In the perspective of social distance, Schumann (1978) describes hypothetically good and bad language learning situation in second language learning. In the description, he uses factors such as dominance, integration pattern, cohesiveness, congruence, attitude, and length of residence. Schumann describes a good language learning situation is one where 2 LL group is non-dominant in relation to the TL group, where both groups desire assimilation for the 2LL group, where low enclosure is the goal of both groups, where the two cultures are congruent, where the 2LL group is small and non-cohesive, where both groups have positive attitudes towards each other, and where the 2LL group intends to remain in the target language area for a long time. Under such condition social distance would be minimal and acquisition of the target language would be enhanced. Schumann also explains two bad language learning situations. One is the situation where TL group views the SLL group as dominant and the SLL group views itself in the same way, where both groups desire preservation and high enclosure for the 2LL group, where the SLL group is both cohesive and large, where the two culture are not congruent, where the two groups hold negative attitudes toward each other, and where the 2LL group intends to remain in the TL area only for a short time. The other is the situation has all the characteristics of the first except that in this case, the 2LL group would consider itself subordinate and would also be considered subordinate by the TL group. Cook (2001) says that the roots of motivation to learn a second language are deep within the students’ minds and their cultural backgrounds. Students’ cultural background relates to the background projected by the L2 culture. Lambert (1981) makes an important distinction between additive and subtractive bilingualism. In additive bilingualism, the learners feel they are adding something new to their skills and experience by learning a new language, without taking anything away from what they already know. In subtractive bilingualism, on the other hand, they feel that the learning of a new language threatens what they have already gained for themselves. Successful L2 learning takes place in additive situations’ learners who see the second language as diminishing themselves will not succeed. Lambert says that the best way to release the potential of bilingualism is to transform students’ subtractive experiences with bilingualism and biculturalism into additive ones. References Brown, H. D. (1994). Principles of Language Learning and Teaching. Prentice Hall. Cook, V. (2001). Second Language Learning and Language Teaching. Arnold. Ellis, R. (1994). The Study of Second Language Acquisition. Oxford University Press. 15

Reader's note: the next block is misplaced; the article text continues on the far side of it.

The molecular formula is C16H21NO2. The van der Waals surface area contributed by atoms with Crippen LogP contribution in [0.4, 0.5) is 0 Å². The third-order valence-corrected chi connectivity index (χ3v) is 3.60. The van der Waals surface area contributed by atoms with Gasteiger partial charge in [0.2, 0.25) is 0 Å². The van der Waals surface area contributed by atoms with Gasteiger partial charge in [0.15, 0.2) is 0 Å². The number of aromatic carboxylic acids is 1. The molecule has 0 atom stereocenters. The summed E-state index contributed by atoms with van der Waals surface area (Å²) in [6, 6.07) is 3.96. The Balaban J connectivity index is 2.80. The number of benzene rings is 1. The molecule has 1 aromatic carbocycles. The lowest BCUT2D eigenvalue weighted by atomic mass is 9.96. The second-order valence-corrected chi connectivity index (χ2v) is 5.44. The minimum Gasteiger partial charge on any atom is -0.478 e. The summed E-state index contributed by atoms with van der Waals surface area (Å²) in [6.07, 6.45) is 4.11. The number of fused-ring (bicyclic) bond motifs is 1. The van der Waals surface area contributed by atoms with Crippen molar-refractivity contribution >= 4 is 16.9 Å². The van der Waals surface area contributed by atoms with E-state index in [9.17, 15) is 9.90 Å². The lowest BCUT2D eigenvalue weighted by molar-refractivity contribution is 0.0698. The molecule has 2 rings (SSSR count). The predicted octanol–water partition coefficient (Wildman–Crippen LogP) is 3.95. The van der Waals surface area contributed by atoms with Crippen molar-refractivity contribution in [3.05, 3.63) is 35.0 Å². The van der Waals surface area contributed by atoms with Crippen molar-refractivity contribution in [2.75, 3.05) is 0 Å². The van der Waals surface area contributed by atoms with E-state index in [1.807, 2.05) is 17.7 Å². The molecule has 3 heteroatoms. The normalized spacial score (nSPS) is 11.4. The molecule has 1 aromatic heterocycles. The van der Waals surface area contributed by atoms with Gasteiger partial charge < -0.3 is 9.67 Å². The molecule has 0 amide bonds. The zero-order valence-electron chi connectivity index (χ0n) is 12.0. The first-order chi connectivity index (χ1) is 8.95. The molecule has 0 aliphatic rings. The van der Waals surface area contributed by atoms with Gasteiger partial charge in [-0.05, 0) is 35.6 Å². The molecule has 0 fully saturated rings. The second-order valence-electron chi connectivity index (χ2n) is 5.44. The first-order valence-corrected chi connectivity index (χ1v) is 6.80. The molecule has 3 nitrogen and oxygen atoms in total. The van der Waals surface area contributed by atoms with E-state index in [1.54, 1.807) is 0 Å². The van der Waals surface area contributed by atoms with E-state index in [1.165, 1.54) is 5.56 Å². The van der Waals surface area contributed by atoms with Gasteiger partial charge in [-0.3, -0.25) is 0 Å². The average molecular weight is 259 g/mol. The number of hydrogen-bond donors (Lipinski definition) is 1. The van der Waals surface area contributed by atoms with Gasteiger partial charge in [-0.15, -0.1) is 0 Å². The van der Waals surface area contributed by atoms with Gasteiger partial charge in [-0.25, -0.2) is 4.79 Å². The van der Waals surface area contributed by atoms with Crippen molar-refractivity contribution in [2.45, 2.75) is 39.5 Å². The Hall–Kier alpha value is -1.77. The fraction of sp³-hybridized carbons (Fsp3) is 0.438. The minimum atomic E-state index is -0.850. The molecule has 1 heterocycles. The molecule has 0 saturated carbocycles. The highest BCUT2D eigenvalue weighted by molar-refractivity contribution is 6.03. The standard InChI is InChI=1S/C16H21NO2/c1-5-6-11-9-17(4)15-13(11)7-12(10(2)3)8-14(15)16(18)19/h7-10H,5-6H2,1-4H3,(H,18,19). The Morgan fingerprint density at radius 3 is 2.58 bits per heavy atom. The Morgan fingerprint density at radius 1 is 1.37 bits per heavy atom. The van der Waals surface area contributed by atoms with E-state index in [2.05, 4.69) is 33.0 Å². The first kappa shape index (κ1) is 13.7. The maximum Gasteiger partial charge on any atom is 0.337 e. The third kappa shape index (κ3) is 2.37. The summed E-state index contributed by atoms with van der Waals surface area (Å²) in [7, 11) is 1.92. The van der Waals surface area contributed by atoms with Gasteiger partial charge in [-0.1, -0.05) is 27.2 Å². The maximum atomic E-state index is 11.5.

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10. What does it mean to be bilingual and what are the different types of bilingualism?

According to Webster’s dictionary (1961), bilingual is defined as ‘having or using two languages especially as spoken with the fluency characteristic of a native speaker; a person using two languages especially habitually and with control like that of a native speaker’ and bilingualism as ‘constant oral use of two languages.’’ Bilingualism has often been defined and described in terms of categories, scales, and dichotomies, such as ideal versus partial bilingual, coordinate versus compound bilingual, and so on. These notions are generally related to such factors as proficiency, function, and others. In the popular view, being bilingual equals being able to speak two languages perfectly; this is also the approach of Bloomfield (1935), who defines bilingualism as “native-like control of two languages.” By contrast, Haugen (1953) draws attention to the other end, when he observes that bilingualism begins when the speaker of one language can produce complete meaningful utterances in the other languages. Diebold (1964) gives a minimal definition of bilingualism when he uses the term incipient bilingualism to characterize the initial stages of contact between two languages. Hamers and Blanc (2000) say the concept of Bilingualism refers to the state of a linguistic community in which two languages are in contact with the result the two codes can be used in the same interaction and that a number of individuals are bilingual (societal bilingualism); but it also includes the concept of bilinguality (individual bilingualism). According to Hamers (1981), bilinguality is the psychological state of an individual who has access to more than one linguistic code as a means of social communication; the degree of access will vary along a number of dimensions which are psychological, cognitive, psycholinguistic, social psychological, social, sociological, sociolinguistic, sociocultural and linguistic. When qualifiers are used to describe bilingualism or bilinguality, they generally focus on one single dimension of these phenomena which are thereby viewed from a particular angle. However, we must not lose sight of the fact that bilinguality and bilingualism are multidimensional phenomena which must be investigated as such. Hamers and Blanc (2000) say that there are a number of psychological and sociological dimensions of bilinguality.